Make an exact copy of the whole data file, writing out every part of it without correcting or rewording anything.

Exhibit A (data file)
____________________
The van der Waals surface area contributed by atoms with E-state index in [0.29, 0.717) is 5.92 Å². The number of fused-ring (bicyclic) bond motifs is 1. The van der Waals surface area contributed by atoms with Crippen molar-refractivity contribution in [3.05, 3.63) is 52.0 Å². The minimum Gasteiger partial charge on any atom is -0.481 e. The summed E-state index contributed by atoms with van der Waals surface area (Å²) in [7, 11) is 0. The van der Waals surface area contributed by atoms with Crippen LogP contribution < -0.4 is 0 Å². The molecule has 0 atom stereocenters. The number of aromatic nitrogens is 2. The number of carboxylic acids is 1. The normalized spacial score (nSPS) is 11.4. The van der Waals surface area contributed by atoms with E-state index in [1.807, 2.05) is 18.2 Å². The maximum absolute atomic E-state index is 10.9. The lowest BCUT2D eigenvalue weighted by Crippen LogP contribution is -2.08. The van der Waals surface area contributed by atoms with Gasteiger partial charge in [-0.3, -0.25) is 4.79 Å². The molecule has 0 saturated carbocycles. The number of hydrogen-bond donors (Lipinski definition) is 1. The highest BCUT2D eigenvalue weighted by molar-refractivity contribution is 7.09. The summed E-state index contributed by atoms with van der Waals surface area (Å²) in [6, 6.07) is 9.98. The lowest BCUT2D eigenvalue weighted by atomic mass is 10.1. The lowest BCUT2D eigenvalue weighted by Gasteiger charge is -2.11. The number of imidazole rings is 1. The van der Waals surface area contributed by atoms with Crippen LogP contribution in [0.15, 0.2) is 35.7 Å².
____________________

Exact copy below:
The van der Waals surface area contributed by atoms with E-state index in [0.29, 0.717) is 5.92 Å². The number of fused-ring (bicyclic) bond motifs is 1. The van der Waals surface area contributed by atoms with Crippen molar-refractivity contribution in [3.05, 3.63) is 52.0 Å². The minimum Gasteiger partial charge on any atom is -0.481 e. The summed E-state index contributed by atoms with van der Waals surface area (Å²) in [7, 11) is 0. The van der Waals surface area contributed by atoms with Crippen LogP contribution < -0.4 is 0 Å². The molecule has 0 atom stereocenters. The number of aromatic nitrogens is 2. The number of carboxylic acids is 1. The normalized spacial score (nSPS) is 11.4. The van der Waals surface area contributed by atoms with E-state index in [1.807, 2.05) is 18.2 Å². The maximum absolute atomic E-state index is 10.9. The lowest BCUT2D eigenvalue weighted by Crippen LogP contribution is -2.08. The van der Waals surface area contributed by atoms with Gasteiger partial charge in [-0.3, -0.25) is 4.79 Å². The molecule has 0 saturated carbocycles. The number of hydrogen-bond donors (Lipinski definition) is 1. The highest BCUT2D eigenvalue weighted by molar-refractivity contribution is 7.09. The summed E-state index contributed by atoms with van der Waals surface area (Å²) in [6, 6.07) is 9.98. The lowest BCUT2D eigenvalue weighted by atomic mass is 10.1. The lowest BCUT2D eigenvalue weighted by Gasteiger charge is -2.11. The number of imidazole rings is 1. The van der Waals surface area contributed by atoms with Crippen LogP contribution in [0.15, 0.2) is 35.7 Å².